Image Fusion for Enhanced Vision System using Laplacian Pyramid

DOI : 10.17577/IJERTV4IS080374

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Image Fusion for Enhanced Vision System using Laplacian Pyramid

Abhilash G, T.V. Rama Murthy

Department of ECE

REVA Institute of Technology and Management Bangalore-64, India

V. P. S Naidu


CSIR-National Aerospace Laboratories (NAL), PB No.1779, Bangalore, India

Abstract Aviation safety is the primary concern in this era of air travel. As a major step towards improving safety of air transport, a system called Integrated Enhanced and Synthetic Vision System (IESVS) is being developed at NAL, Bangalore. One of the sub-blocks that drive this system is the Enhanced Vision System (EVS). EVS uses visual feedback from two cameras mounted on aircraft nose that deliver real-time video streaming. These video streams are combined or Fused to render an enhanced multi-spectral video stream that will enable the pilot to get a better view of the surroundings during poor visibility conditions. This paper discusses a detailed real-time implementation of the Laplacian Pyramid based fusion algorithm implemented on a C++ platform. The input images are acquired from Charge Coupled Device (CCD) (colour) and Infrared (IR) camera and passed into the algorithm. The captured images are registered using a suitable affine transform. The registered images are used for construction of their respective Laplacian pyramids and the two pyramids are fused. Using the output pyramid structure, the fused image is reconstructed. The base of the fused pyramid is obtained as the output of the Fusion algorithm. This fused image is then rendered using Open graphic library (OpenGL).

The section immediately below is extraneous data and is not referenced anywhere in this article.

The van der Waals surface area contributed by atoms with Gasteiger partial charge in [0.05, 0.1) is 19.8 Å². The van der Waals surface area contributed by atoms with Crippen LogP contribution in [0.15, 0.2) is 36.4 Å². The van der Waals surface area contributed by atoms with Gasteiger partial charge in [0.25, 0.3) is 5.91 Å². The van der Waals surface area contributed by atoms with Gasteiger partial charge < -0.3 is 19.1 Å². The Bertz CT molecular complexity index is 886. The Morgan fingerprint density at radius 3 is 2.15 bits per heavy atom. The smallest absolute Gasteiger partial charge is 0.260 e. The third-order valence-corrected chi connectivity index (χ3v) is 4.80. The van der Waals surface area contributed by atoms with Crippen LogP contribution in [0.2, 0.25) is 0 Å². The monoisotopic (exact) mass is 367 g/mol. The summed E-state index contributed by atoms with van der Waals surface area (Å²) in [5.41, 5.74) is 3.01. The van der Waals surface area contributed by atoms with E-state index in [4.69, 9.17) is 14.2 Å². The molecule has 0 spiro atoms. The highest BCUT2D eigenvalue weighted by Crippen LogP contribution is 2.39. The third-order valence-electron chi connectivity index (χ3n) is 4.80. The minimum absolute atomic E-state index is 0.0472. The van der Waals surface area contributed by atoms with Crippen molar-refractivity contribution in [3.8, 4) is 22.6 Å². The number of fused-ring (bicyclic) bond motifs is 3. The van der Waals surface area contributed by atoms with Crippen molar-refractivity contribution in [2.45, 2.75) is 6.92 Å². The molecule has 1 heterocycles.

Keywords Laplacian Pyramid, Enhanced vision system, Image fusion, Image processing


    Images are the most prominent means of communication in our daily lives. This is primarily because the information conveyed by images is highest for the human visual system that is most developed among all our perceived senses. But our vision is still limited only to selected band of frequencies that may be perceived by the naked eye. To overcome this limitation, the process of fusion is used that allows the means to visualize a scene via multiple spectra that is physically impossible with the naked eye [1].

    As a means of performing this process of fusing multiple images, the more common approaches used may be either pixel based or frequency based. While the pixel based approach performs fusion using the pixel data directly, the frequency based method requires the generation of the spectral data using which fusion may be carried out. While the latter is a more preferred method as it offers higher precision in the spectral content, the former allows faster implementations and with no additional hardware requirement.

    The primary causes of mishaps during air travel are poor visibility during take-off and landing. As solutions many

    systems have been developed. One such initiative by NASA